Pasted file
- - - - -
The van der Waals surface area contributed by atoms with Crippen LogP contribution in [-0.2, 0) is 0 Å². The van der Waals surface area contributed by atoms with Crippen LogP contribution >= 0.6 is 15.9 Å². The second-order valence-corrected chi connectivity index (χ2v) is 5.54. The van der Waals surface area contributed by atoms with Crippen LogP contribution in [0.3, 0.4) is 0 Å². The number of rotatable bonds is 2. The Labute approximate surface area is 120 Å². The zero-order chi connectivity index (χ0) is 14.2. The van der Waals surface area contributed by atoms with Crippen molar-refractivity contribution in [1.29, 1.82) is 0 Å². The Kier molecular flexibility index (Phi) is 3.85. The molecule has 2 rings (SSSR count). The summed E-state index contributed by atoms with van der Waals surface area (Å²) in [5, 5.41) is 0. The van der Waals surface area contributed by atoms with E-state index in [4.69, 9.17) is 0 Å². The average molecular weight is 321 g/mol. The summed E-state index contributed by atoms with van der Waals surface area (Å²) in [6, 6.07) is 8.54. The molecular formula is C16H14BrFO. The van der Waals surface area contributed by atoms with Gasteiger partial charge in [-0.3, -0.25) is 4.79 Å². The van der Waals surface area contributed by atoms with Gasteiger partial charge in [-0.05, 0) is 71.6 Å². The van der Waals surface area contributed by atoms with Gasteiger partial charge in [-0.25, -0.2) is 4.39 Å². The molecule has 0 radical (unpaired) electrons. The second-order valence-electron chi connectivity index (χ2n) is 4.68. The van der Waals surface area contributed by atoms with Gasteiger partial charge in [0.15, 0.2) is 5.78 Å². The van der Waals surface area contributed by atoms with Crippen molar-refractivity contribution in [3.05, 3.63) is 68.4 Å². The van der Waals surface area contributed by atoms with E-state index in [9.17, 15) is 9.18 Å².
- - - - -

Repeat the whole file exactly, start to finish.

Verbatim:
The van der Waals surface area contributed by atoms with Crippen LogP contribution in [-0.2, 0) is 0 Å². The van der Waals surface area contributed by atoms with Crippen LogP contribution >= 0.6 is 15.9 Å². The second-order valence-corrected chi connectivity index (χ2v) is 5.54. The van der Waals surface area contributed by atoms with Crippen LogP contribution in [0.3, 0.4) is 0 Å². The number of rotatable bonds is 2. The Labute approximate surface area is 120 Å². The zero-order chi connectivity index (χ0) is 14.2. The van der Waals surface area contributed by atoms with Crippen molar-refractivity contribution in [1.29, 1.82) is 0 Å². The Kier molecular flexibility index (Phi) is 3.85. The molecule has 2 rings (SSSR count). The summed E-state index contributed by atoms with van der Waals surface area (Å²) in [5, 5.41) is 0. The van der Waals surface area contributed by atoms with E-state index in [4.69, 9.17) is 0 Å². The average molecular weight is 321 g/mol. The summed E-state index contributed by atoms with van der Waals surface area (Å²) in [6, 6.07) is 8.54. The molecular formula is C16H14BrFO. The van der Waals surface area contributed by atoms with Gasteiger partial charge in [-0.3, -0.25) is 4.79 Å². The van der Waals surface area contributed by atoms with Gasteiger partial charge in [-0.05, 0) is 71.6 Å². The van der Waals surface area contributed by atoms with Gasteiger partial charge in [-0.25, -0.2) is 4.39 Å². The molecule has 0 radical (unpaired) electrons. The second-order valence-electron chi connectivity index (χ2n) is 4.68. The van der Waals surface area contributed by atoms with Gasteiger partial charge in [0.15, 0.2) is 5.78 Å². The van der Waals surface area contributed by atoms with Crippen molar-refractivity contribution in [3.05, 3.63) is 68.4 Å². The van der Waals surface area contributed by atoms with E-state index in [9.17, 15) is 9.18 Å².